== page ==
Anthropologist Anna Tsing has placed the term “refugia” into active relation to other terms (such as resurgence, assemblage, and Plantationocene – all of which are also explored in other glossary entries on this website) that together form a stimulating constellation for reflection in the so-called Anthropocene. (Tsing 2015, 2017) Picking up on the ethical and political resonances of Tsing’s refugia, science studies scholar Donna Haraway has vividly reimagined the notion of evolutionary refuge at the end of the Holocene. Her “Camilla Stories: Children of Compost,” for example, respond to modernist ecocide and species extinction in the genre- and discipline-bending mode she calls “SF: science fiction, speculative fabulation, string figures, speculative feminism, science fact.” (Haraway 2016: 2) The continuing dialogue between Haraway and Tsing opens pathways and generates more conceptual innovations, even as it critiques the closures of dominant modernist biases, vocabularies, and epistemologies. “Perhaps the outrage meriting a name like Anthropocene is about the destruction of places and times of refuge for people and other critters. My Chthulucene, even burdened with its problematic Greek-ish tendrils, entangles myriad temporalities and spatialities and diverse intra-active entities-in-assemblages – including the more-than-human, other-than-human, inhuman, and human-as-humus…. One way to live and die well as mortal critters in the Chthulucene is to join forces to reconstitute refuges, to make possible partial and robust biological-cultural-political-technological recuperation and recomposition, which must include mourning irreversible losses.” (Haraway 2016: 192) The plantation, for Tsing and Haraway, is the model for modernist forms of monocultural agriculture and industrial production that reduce all elements to assets in scalable operations. Thus “Plantationocene” is one of the critical counter-terms to “Anthropocene” they and others have introduced into academic discussions about socially caused planetary change. “Scholars have long understood that the slave plantation system was the model and motor for the carbon-greedy machine-based factory system that is often cited as an inflection point for the Anthropocene.” (Haraway 2016: 206) However, Haraway finds refugia even within the plantation system that erupts as a point of multispecies resistance: “Nurtured in even the harshest circumstances, slave gardens not only provided crucial human food, but also refuges for biodiverse plants, animals, fungi, and soils. Slave gardens are an underexplored world, especially compared to imperial botanical gardens, for the travels and propagations of myriad critters.” (Ibid.) The potential for gardens to be refuges for biodiversity is a central feature of both the diverse horticultures of many indigenous peoples, with their localized notions of multispecies kinship, and the late 20th century permaculture movement. Indeed, developed as a polycultural alternative to ecocidal monoculture, permaculture can be understood as an urgent response to conditions in the so-called Anthropocene. Permaculture and agroecology have strong advocates within the urban gardening and ethnobotany communities of Geneva, as the interviews on this website make clear. (GR)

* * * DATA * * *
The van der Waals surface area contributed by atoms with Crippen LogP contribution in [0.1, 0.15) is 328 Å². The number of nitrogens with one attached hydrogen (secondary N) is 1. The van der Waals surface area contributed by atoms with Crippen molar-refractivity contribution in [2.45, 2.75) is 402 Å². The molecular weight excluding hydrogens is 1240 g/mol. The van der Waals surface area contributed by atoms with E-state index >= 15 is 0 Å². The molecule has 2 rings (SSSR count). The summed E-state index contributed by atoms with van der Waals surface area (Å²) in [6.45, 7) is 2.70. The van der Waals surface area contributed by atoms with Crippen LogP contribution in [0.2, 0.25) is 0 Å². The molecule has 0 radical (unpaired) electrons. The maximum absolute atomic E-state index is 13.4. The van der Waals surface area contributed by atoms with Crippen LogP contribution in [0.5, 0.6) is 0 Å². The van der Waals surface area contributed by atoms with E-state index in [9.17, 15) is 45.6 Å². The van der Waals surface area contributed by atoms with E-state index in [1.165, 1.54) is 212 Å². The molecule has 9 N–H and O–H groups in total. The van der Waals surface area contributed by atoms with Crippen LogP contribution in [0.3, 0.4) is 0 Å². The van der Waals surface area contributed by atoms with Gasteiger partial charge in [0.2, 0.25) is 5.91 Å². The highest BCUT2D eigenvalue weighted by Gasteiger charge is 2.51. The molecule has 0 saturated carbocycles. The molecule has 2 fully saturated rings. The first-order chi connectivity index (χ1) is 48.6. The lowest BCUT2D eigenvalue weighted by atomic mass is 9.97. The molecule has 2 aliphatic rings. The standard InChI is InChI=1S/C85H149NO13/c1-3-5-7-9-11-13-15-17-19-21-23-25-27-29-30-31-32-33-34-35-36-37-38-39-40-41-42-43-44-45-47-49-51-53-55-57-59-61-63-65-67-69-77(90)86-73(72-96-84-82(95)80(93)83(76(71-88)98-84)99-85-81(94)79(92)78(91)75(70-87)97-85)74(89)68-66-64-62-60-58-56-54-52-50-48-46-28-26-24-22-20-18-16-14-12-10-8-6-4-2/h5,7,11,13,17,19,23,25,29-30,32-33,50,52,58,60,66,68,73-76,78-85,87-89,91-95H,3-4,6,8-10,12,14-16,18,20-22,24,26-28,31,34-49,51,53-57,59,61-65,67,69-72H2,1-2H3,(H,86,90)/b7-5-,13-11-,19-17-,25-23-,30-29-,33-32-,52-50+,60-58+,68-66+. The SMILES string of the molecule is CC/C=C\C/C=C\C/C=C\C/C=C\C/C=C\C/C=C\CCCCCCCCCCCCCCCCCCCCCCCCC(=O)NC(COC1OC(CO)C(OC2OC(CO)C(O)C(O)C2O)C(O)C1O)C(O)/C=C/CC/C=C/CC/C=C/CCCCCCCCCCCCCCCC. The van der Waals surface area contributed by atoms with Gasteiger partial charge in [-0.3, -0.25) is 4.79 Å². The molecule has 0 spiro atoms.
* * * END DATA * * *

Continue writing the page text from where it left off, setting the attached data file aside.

Image: Shore of Lake Geneva. Photo: TAAG.